Is deloading necessary? And if so, how often should you do it? Should you reduce the weight? The number of sets? The number of reps? Change the movements you're doing? Simply take a week off? In today's Table Talk, Nate Harvey joins Dave to discuss deloading.

To begin, Dave points out that the problem with a deload isn't the concept of a deload, but how it is implemented. In other words, Dave isn't bothered by a deload — he's bothered by poor programming. Training for three weeks and then not doing anything at all for a week is bad programming.

Dave then goes into greater detail about programming, particularly within a conjugate system, which has progressions for max effort work, dynamic effort work, accessory work, and rehabilitation/health work. For this style of programming and most others, there are periods of time that training is reduced in terms of intensity, volume, frequency, or a combination of the three.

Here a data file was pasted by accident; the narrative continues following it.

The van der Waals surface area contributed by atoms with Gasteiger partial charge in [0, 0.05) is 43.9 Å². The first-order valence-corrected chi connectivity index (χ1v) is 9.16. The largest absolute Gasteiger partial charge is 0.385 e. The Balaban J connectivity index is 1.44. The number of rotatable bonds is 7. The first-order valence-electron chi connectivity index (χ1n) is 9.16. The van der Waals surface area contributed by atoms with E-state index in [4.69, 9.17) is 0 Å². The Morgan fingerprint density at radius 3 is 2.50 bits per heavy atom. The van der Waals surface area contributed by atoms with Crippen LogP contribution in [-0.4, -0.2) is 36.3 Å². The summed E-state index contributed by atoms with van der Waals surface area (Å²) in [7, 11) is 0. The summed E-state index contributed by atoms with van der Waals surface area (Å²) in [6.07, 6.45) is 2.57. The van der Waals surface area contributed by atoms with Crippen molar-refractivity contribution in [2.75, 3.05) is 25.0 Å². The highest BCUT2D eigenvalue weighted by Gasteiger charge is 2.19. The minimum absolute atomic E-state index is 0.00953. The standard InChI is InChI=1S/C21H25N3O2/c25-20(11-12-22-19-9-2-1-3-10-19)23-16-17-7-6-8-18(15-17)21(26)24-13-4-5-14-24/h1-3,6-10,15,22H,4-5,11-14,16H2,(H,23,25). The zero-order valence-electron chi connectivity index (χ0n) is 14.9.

Dave also discusses the mental aspect of informing your clients or athletes that they are deloading. In many cases, if an athlete or client walks into the gym and sees "deload" on the schedule for the day, their motivation is reduced, their training preparedness is reduced, and as a result, they take the weight less seriously. What should've been 75% is now closer to 95% for the day. This doesn't function as a deload and it certainly doesn't help this person's training.

Nate responds by saying that, if frequent deloads feels necessary, you may need to take a step back and look at the bigger picture of both your training program and your life. If you constantly feel beat down, are always in need of a week for recovery, and small injuries keep popping up, the issue likely isn't about needing a deload and is more so a problem with your overall training scheme. He also suggests taking a look at your life. Are you constantly stressed out about something outside of training?

To finish the video, Dave speaks in detail about the adjustment of a training program from post-meet, off-season, and then training for a meet.

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